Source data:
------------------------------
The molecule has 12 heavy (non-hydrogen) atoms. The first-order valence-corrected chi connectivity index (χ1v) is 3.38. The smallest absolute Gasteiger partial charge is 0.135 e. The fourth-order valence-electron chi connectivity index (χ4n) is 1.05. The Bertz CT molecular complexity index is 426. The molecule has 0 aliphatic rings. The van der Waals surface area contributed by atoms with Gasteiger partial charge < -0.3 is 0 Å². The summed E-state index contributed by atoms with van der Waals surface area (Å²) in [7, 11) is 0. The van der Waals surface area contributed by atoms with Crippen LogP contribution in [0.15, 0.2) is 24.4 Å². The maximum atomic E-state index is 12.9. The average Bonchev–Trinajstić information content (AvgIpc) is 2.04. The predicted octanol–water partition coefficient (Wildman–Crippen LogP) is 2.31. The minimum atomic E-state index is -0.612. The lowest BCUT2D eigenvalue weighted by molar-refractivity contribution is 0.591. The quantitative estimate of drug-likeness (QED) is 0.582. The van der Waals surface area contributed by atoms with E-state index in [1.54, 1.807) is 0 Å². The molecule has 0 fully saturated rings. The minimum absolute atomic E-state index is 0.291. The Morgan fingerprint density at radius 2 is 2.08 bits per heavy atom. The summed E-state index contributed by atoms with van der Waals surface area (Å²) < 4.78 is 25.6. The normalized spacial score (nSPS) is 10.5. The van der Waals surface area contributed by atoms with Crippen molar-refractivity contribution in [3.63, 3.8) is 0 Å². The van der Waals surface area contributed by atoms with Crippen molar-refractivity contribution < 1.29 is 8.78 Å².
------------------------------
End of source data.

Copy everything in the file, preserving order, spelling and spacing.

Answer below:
The molecule has 12 heavy (non-hydrogen) atoms. The first-order valence-corrected chi connectivity index (χ1v) is 3.38. The smallest absolute Gasteiger partial charge is 0.135 e. The fourth-order valence-electron chi connectivity index (χ4n) is 1.05. The Bertz CT molecular complexity index is 426. The molecule has 0 aliphatic rings. The van der Waals surface area contributed by atoms with Gasteiger partial charge < -0.3 is 0 Å². The summed E-state index contributed by atoms with van der Waals surface area (Å²) in [7, 11) is 0. The van der Waals surface area contributed by atoms with Crippen LogP contribution in [0.15, 0.2) is 24.4 Å². The maximum atomic E-state index is 12.9. The average Bonchev–Trinajstić information content (AvgIpc) is 2.04. The predicted octanol–water partition coefficient (Wildman–Crippen LogP) is 2.31. The minimum atomic E-state index is -0.612. The lowest BCUT2D eigenvalue weighted by molar-refractivity contribution is 0.591. The quantitative estimate of drug-likeness (QED) is 0.582. The van der Waals surface area contributed by atoms with E-state index in [1.54, 1.807) is 0 Å². The molecule has 0 fully saturated rings. The minimum absolute atomic E-state index is 0.291. The Morgan fingerprint density at radius 2 is 2.08 bits per heavy atom. The summed E-state index contributed by atoms with van der Waals surface area (Å²) < 4.78 is 25.6. The normalized spacial score (nSPS) is 10.5. The van der Waals surface area contributed by atoms with Crippen molar-refractivity contribution in [3.63, 3.8) is 0 Å². The van der Waals surface area contributed by atoms with Crippen molar-refractivity contribution < 1.29 is 8.78 Å².